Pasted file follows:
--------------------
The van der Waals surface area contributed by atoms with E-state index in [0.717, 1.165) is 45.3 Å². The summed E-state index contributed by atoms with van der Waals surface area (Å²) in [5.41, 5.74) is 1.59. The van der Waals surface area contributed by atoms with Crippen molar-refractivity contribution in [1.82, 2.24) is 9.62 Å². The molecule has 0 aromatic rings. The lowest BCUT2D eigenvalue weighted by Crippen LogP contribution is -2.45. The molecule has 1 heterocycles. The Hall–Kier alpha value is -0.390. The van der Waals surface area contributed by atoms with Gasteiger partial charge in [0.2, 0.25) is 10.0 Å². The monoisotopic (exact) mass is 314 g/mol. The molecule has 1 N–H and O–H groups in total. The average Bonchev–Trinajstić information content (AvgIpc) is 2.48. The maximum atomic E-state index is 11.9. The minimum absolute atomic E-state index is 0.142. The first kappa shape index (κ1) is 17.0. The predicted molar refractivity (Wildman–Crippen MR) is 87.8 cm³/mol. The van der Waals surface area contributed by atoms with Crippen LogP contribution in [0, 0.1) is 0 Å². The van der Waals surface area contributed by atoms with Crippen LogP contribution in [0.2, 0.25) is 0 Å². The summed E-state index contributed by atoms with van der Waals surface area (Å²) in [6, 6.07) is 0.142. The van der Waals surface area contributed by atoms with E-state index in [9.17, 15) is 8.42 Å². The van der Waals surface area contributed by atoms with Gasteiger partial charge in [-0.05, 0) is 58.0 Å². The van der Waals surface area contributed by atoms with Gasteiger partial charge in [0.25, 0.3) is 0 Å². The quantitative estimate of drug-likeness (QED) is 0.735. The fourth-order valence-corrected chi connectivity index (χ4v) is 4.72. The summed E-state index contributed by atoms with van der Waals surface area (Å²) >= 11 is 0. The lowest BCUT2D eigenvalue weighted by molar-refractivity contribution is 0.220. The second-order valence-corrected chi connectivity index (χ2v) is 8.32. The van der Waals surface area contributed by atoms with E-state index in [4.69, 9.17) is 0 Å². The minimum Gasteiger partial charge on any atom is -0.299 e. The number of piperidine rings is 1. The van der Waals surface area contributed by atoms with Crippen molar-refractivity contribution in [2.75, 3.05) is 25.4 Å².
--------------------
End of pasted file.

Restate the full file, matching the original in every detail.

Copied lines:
The van der Waals surface area contributed by atoms with E-state index in [0.717, 1.165) is 45.3 Å². The summed E-state index contributed by atoms with van der Waals surface area (Å²) in [5.41, 5.74) is 1.59. The van der Waals surface area contributed by atoms with Crippen molar-refractivity contribution in [1.82, 2.24) is 9.62 Å². The molecule has 0 aromatic rings. The lowest BCUT2D eigenvalue weighted by Crippen LogP contribution is -2.45. The molecule has 1 heterocycles. The Hall–Kier alpha value is -0.390. The van der Waals surface area contributed by atoms with Gasteiger partial charge in [0.2, 0.25) is 10.0 Å². The monoisotopic (exact) mass is 314 g/mol. The molecule has 1 N–H and O–H groups in total. The average Bonchev–Trinajstić information content (AvgIpc) is 2.48. The maximum atomic E-state index is 11.9. The minimum absolute atomic E-state index is 0.142. The first kappa shape index (κ1) is 17.0. The predicted molar refractivity (Wildman–Crippen MR) is 87.8 cm³/mol. The van der Waals surface area contributed by atoms with Crippen LogP contribution in [0, 0.1) is 0 Å². The van der Waals surface area contributed by atoms with Crippen LogP contribution in [0.2, 0.25) is 0 Å². The summed E-state index contributed by atoms with van der Waals surface area (Å²) in [6, 6.07) is 0.142. The van der Waals surface area contributed by atoms with E-state index in [9.17, 15) is 8.42 Å². The van der Waals surface area contributed by atoms with Gasteiger partial charge in [-0.05, 0) is 58.0 Å². The van der Waals surface area contributed by atoms with Gasteiger partial charge in [0.25, 0.3) is 0 Å². The quantitative estimate of drug-likeness (QED) is 0.735. The fourth-order valence-corrected chi connectivity index (χ4v) is 4.72. The summed E-state index contributed by atoms with van der Waals surface area (Å²) >= 11 is 0. The lowest BCUT2D eigenvalue weighted by molar-refractivity contribution is 0.220. The second-order valence-corrected chi connectivity index (χ2v) is 8.32. The van der Waals surface area contributed by atoms with E-state index in [4.69, 9.17) is 0 Å². The minimum Gasteiger partial charge on any atom is -0.299 e. The number of piperidine rings is 1. The van der Waals surface area contributed by atoms with Crippen molar-refractivity contribution in [2.75, 3.05) is 25.4 Å².